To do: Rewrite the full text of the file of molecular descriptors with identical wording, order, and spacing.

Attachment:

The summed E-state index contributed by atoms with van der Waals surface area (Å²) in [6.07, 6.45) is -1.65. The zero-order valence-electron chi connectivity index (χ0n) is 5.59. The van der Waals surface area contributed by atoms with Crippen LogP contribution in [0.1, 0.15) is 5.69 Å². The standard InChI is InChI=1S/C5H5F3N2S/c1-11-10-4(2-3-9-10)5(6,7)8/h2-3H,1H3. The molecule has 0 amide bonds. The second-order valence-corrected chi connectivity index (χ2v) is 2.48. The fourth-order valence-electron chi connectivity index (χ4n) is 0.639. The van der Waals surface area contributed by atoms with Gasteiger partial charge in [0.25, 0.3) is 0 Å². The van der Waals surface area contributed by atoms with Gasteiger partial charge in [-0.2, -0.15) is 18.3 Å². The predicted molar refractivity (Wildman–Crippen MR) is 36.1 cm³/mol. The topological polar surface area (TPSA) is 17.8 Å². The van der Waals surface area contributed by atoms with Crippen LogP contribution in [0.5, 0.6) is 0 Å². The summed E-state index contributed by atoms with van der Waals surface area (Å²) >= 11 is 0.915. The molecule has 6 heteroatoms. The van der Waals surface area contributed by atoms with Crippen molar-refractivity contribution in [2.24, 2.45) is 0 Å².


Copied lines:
The summed E-state index contributed by atoms with van der Waals surface area (Å²) in [6.07, 6.45) is -1.65. The zero-order valence-electron chi connectivity index (χ0n) is 5.59. The van der Waals surface area contributed by atoms with Crippen LogP contribution in [0.1, 0.15) is 5.69 Å². The standard InChI is InChI=1S/C5H5F3N2S/c1-11-10-4(2-3-9-10)5(6,7)8/h2-3H,1H3. The molecule has 0 amide bonds. The second-order valence-corrected chi connectivity index (χ2v) is 2.48. The fourth-order valence-electron chi connectivity index (χ4n) is 0.639. The van der Waals surface area contributed by atoms with Gasteiger partial charge in [0.25, 0.3) is 0 Å². The van der Waals surface area contributed by atoms with Gasteiger partial charge in [-0.2, -0.15) is 18.3 Å². The predicted molar refractivity (Wildman–Crippen MR) is 36.1 cm³/mol. The topological polar surface area (TPSA) is 17.8 Å². The van der Waals surface area contributed by atoms with Crippen LogP contribution in [0.5, 0.6) is 0 Å². The summed E-state index contributed by atoms with van der Waals surface area (Å²) >= 11 is 0.915. The molecule has 6 heteroatoms. The van der Waals surface area contributed by atoms with Crippen molar-refractivity contribution in [2.24, 2.45) is 0 Å².